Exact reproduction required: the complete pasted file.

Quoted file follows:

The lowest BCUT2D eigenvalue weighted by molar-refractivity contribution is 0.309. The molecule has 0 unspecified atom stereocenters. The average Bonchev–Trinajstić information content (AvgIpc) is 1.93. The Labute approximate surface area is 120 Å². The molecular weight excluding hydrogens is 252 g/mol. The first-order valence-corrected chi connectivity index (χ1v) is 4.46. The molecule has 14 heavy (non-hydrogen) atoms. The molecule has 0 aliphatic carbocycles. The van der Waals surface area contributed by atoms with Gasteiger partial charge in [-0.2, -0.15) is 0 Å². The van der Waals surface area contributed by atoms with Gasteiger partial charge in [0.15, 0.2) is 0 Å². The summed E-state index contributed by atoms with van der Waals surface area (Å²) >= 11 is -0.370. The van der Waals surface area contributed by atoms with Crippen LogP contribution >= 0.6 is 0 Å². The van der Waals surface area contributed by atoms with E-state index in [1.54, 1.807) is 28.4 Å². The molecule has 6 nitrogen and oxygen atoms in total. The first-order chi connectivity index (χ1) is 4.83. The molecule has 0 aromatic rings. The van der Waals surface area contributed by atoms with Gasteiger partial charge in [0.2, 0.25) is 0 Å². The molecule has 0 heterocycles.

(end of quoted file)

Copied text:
The lowest BCUT2D eigenvalue weighted by molar-refractivity contribution is 0.309. The molecule has 0 unspecified atom stereocenters. The average Bonchev–Trinajstić information content (AvgIpc) is 1.93. The Labute approximate surface area is 120 Å². The molecular weight excluding hydrogens is 252 g/mol. The first-order valence-corrected chi connectivity index (χ1v) is 4.46. The molecule has 14 heavy (non-hydrogen) atoms. The molecule has 0 aliphatic carbocycles. The van der Waals surface area contributed by atoms with Gasteiger partial charge in [-0.2, -0.15) is 0 Å². The van der Waals surface area contributed by atoms with Gasteiger partial charge in [0.15, 0.2) is 0 Å². The summed E-state index contributed by atoms with van der Waals surface area (Å²) >= 11 is -0.370. The van der Waals surface area contributed by atoms with Crippen LogP contribution >= 0.6 is 0 Å². The van der Waals surface area contributed by atoms with E-state index in [1.54, 1.807) is 28.4 Å². The molecule has 6 nitrogen and oxygen atoms in total. The first-order chi connectivity index (χ1) is 4.83. The molecule has 0 aromatic rings. The van der Waals surface area contributed by atoms with Gasteiger partial charge in [0.2, 0.25) is 0 Å². The molecule has 0 heterocycles.